Fig. 2 is an elevational view of a cross section of the ammonia vaporizing and ammonia gas releasing mechanism for use in the ammonia vapor activated battery.

Fig. 3 is a bottom view through 3-3 and Fig. 4 is a top sectional view through 4-4 of the ammonia vaporizing and ammonia gas releasing mechanism for use in the ammonia vapor activated battery.

In Figs. 1, 2, 3 and 4, like parts are numerically designated by the same numerals wherever they appear.

Referring now to Figs. 1, 2, 3 and 4, the components of the battery are disposed within outer case 1 which can be formed of a metal such as aluminum. The top of case 1 is provided with terminal connector 2 through which the battery is connected to any device or equipment which is to be provided with electrical current by the battery. Terminal connector 2is suitably joined in the battery to the assembly of anode and cathode plates 3. The assembly of anode and cathode plates is formed of alternating zinc and lead dioxide plates separated by insulating pads impregnated with a drysolute, for example, ammonium thiocyanate. The stack assembly plates are disposed in the annular space between outer case 1 and outer tube 4 containing the battery activating mechanism. Tube 4 is filled to the desired level with liquid ammonia and a,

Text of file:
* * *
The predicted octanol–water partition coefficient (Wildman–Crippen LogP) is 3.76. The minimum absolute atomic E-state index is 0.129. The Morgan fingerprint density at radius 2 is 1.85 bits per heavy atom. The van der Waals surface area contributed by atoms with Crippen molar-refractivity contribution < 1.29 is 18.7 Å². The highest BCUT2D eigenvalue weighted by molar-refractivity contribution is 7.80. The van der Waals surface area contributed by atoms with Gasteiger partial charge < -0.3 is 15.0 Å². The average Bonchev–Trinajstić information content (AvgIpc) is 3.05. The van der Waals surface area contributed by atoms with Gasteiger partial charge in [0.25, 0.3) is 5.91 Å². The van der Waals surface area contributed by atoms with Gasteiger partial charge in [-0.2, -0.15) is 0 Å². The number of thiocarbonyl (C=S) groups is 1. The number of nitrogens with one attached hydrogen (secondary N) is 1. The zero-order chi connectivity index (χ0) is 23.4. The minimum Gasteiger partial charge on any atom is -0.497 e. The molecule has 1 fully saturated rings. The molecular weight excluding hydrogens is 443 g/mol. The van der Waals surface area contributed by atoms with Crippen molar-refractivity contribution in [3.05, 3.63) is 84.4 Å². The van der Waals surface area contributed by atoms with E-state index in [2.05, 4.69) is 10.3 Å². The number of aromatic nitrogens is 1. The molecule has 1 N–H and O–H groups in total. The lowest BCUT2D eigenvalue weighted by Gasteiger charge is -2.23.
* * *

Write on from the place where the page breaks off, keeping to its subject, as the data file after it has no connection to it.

cavity is provided in the base of tube 4 for insertion of the mechanism for vaporizing the liquid ammonia and thus activating the battery. The cavity in the base of tube 4 is formed by outer container 5 for the ammonia vaporizing device.